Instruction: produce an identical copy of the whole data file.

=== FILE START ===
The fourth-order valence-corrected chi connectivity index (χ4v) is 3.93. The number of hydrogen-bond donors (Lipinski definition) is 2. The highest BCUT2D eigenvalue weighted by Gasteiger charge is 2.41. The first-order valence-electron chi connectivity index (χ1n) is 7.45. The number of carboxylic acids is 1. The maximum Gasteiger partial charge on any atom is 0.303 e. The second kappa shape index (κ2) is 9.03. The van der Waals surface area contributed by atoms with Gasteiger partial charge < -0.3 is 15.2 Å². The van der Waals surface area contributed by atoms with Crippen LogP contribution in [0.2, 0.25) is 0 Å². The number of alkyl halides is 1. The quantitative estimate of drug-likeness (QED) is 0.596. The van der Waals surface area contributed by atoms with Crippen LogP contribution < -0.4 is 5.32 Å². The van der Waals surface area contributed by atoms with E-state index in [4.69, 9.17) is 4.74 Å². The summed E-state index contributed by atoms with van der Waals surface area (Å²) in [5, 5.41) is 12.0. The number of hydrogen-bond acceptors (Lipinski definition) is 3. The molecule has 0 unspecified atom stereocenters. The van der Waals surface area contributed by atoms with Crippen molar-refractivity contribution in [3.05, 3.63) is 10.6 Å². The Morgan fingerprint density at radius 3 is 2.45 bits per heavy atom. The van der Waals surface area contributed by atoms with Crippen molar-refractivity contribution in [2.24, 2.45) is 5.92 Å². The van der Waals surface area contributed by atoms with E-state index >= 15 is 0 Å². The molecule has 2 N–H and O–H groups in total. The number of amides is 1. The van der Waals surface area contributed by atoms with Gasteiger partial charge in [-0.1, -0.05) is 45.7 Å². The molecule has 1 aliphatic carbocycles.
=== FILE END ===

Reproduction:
The fourth-order valence-corrected chi connectivity index (χ4v) is 3.93. The number of hydrogen-bond donors (Lipinski definition) is 2. The highest BCUT2D eigenvalue weighted by Gasteiger charge is 2.41. The first-order valence-electron chi connectivity index (χ1n) is 7.45. The number of carboxylic acids is 1. The maximum Gasteiger partial charge on any atom is 0.303 e. The second kappa shape index (κ2) is 9.03. The van der Waals surface area contributed by atoms with Gasteiger partial charge < -0.3 is 15.2 Å². The van der Waals surface area contributed by atoms with Crippen LogP contribution in [0.2, 0.25) is 0 Å². The number of alkyl halides is 1. The quantitative estimate of drug-likeness (QED) is 0.596. The van der Waals surface area contributed by atoms with Crippen LogP contribution < -0.4 is 5.32 Å². The van der Waals surface area contributed by atoms with E-state index in [4.69, 9.17) is 4.74 Å². The summed E-state index contributed by atoms with van der Waals surface area (Å²) in [5, 5.41) is 12.0. The number of hydrogen-bond acceptors (Lipinski definition) is 3. The molecule has 0 unspecified atom stereocenters. The van der Waals surface area contributed by atoms with Crippen molar-refractivity contribution in [3.05, 3.63) is 10.6 Å². The Morgan fingerprint density at radius 3 is 2.45 bits per heavy atom. The van der Waals surface area contributed by atoms with Crippen molar-refractivity contribution in [2.24, 2.45) is 5.92 Å². The van der Waals surface area contributed by atoms with E-state index >= 15 is 0 Å². The molecule has 2 N–H and O–H groups in total. The number of amides is 1. The van der Waals surface area contributed by atoms with Gasteiger partial charge in [-0.1, -0.05) is 45.7 Å². The molecule has 1 aliphatic carbocycles.